Karlštejn Castel around 1870
The Chapel of the Holy Cross is the most sacred and worthiest area in the castle. As a room to store the precious jewels, relics and other sacred items, the operations of the chapel were governed by special provisions. The access was granted to a special group of people only, and it was subject to the Imperial Ban, famously (and, let’s face it, a bit too dramatically) depicted in the play A Night at Karlštejn by Jaroslav Vrchlický. As we may read in the constitution of the Karlštejn Chapter, “in the tower of the Karlštejn Castle, where the memorable chapel is located, no one is allowed to sleep or lie with a woman, even with his lawful wife.” The emperor has the sacred area decorated in a great style. The walls are lined with precious stones arranged in crosses, surrounded by gold. Also the vault of the chapel is gilded, to symbolize the starry sky. Probably the worthiest part of the decoration features the set of 129 painted panels made by Master Theodoric between 1357 and 1365 (the complete set included 130 panels, one of which got unfortunately lost). The panels depict saints, church fathers and kings, gathered together in the army of Christ (including the apostles, St. Charlemagne, St. Ludmila, St. Catherine, St. Jerome etc.). These decorations are completed with the altar depicting the Crucifixion, and the triptych by Tomasso da Modena. The most sacred area of the chapel, with the alcove to store the jewels, is separated by a bar. The stairway to the chapel displays mural paintings with scenes from the lives of St. Wenceslas and St. Ludmila.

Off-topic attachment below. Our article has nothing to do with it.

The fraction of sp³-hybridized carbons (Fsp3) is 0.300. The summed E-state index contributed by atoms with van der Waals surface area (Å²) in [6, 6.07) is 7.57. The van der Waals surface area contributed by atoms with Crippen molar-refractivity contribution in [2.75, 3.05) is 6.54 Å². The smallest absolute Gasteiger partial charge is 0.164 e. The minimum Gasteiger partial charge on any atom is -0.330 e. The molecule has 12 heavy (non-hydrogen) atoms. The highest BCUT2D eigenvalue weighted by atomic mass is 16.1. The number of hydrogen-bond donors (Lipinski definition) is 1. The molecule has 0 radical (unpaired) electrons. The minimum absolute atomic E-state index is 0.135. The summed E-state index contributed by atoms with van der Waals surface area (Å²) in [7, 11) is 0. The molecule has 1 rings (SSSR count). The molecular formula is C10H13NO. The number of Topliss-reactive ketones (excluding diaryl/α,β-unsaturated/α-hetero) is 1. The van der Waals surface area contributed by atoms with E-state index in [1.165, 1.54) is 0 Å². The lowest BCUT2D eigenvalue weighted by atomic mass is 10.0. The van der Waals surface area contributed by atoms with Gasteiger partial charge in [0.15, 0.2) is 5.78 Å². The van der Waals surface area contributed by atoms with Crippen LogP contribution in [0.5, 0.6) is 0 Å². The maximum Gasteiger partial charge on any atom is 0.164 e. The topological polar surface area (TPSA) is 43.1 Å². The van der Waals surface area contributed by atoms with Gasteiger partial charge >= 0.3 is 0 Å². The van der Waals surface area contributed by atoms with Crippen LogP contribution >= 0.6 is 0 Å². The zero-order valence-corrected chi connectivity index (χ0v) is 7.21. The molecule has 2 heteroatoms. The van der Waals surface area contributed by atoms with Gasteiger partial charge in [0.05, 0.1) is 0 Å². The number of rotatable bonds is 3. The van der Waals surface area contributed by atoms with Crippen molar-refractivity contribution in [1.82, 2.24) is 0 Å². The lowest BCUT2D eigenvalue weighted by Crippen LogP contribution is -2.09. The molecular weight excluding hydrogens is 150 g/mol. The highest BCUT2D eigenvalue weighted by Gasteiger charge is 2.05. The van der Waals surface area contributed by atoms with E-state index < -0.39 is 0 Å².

After the death of Charles IV, the castle was used by his son, King Wenceslas IV (1378–1419). At this time, the Bohemian crown jewels were stored here, until the beginning of the Hussite wars, and then again until the start of the Thirty Years’ War. In 1422, Karlštejn resisted the siege by Hussite troops. During the 15th and 16th century, the castle went through a series of adjustments and reconstructions that changed the original form of Karlštejn to a certain point. Yet the castle retained its importance for the State of Bohemia for quite a long period. In addition to the royal crown jewels, it was also used to store a set of the Land Records, after the fire in the Lesser Town in 1541. The castle was reconstructed heavily in the end of the 19th century; the major reconstruction started in 1887. Most of the adjustments were made by architect Josef Mocker, who was in charge of the purist reconstruction of Karlštejn between 1892 and 1899. Though some changes weren’t entirely in line with the original form, the reconstruction did save the deteriorating building. These days Karlštejn is one of the most popular tourist destinations in the Czech Republic, visited by hundreds of thousands people from all over the world.
BAREŠ, Petr a kol. Karlštejn a jeho význam v dějinách a kultuře. Praha: Národní památkový ústav, 2010.
FAJT, Jiří. Posvátné prostory hradu Karlštejna. Praha: Národní památkový ústav, 2010.
FIŠER, František. Karlštejn: vzájemné vztahy tří karlštejnských kaplí. Kostelní Vydří: Karmelitánské nakl., 1996.
KUBŮ, Naděžda. Hrad Karlštejn. Praha: Památkový ústav středních Čech, 2001.